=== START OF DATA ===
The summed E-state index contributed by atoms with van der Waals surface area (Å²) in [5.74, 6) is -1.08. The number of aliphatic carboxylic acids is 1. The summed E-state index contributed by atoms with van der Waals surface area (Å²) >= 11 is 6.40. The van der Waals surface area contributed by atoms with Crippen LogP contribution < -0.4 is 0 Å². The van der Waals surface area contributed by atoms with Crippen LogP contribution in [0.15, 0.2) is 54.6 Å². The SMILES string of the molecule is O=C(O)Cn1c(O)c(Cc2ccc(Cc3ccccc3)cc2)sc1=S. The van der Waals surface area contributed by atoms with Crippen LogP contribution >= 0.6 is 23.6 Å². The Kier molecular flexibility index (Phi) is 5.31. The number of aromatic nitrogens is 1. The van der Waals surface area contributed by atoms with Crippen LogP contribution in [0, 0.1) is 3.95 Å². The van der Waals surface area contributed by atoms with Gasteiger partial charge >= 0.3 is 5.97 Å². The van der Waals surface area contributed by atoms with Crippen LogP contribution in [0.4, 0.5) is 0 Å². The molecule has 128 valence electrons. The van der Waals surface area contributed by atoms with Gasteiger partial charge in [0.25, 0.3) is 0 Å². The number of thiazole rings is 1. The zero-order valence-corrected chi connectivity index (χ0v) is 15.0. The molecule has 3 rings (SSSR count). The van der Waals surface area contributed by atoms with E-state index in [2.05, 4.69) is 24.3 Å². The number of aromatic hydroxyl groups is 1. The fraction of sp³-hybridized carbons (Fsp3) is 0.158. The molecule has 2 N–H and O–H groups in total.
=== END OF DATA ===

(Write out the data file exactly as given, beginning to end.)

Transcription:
The summed E-state index contributed by atoms with van der Waals surface area (Å²) in [5.74, 6) is -1.08. The number of aliphatic carboxylic acids is 1. The summed E-state index contributed by atoms with van der Waals surface area (Å²) >= 11 is 6.40. The van der Waals surface area contributed by atoms with Crippen LogP contribution < -0.4 is 0 Å². The van der Waals surface area contributed by atoms with Crippen LogP contribution in [0.15, 0.2) is 54.6 Å². The SMILES string of the molecule is O=C(O)Cn1c(O)c(Cc2ccc(Cc3ccccc3)cc2)sc1=S. The van der Waals surface area contributed by atoms with Crippen LogP contribution >= 0.6 is 23.6 Å². The Kier molecular flexibility index (Phi) is 5.31. The number of aromatic nitrogens is 1. The van der Waals surface area contributed by atoms with Crippen LogP contribution in [0, 0.1) is 3.95 Å². The van der Waals surface area contributed by atoms with Gasteiger partial charge >= 0.3 is 5.97 Å². The van der Waals surface area contributed by atoms with Crippen LogP contribution in [0.4, 0.5) is 0 Å². The molecule has 128 valence electrons. The van der Waals surface area contributed by atoms with Gasteiger partial charge in [0.25, 0.3) is 0 Å². The number of thiazole rings is 1. The zero-order valence-corrected chi connectivity index (χ0v) is 15.0. The molecule has 3 rings (SSSR count). The van der Waals surface area contributed by atoms with E-state index in [2.05, 4.69) is 24.3 Å². The number of aromatic hydroxyl groups is 1. The fraction of sp³-hybridized carbons (Fsp3) is 0.158. The molecule has 2 N–H and O–H groups in total.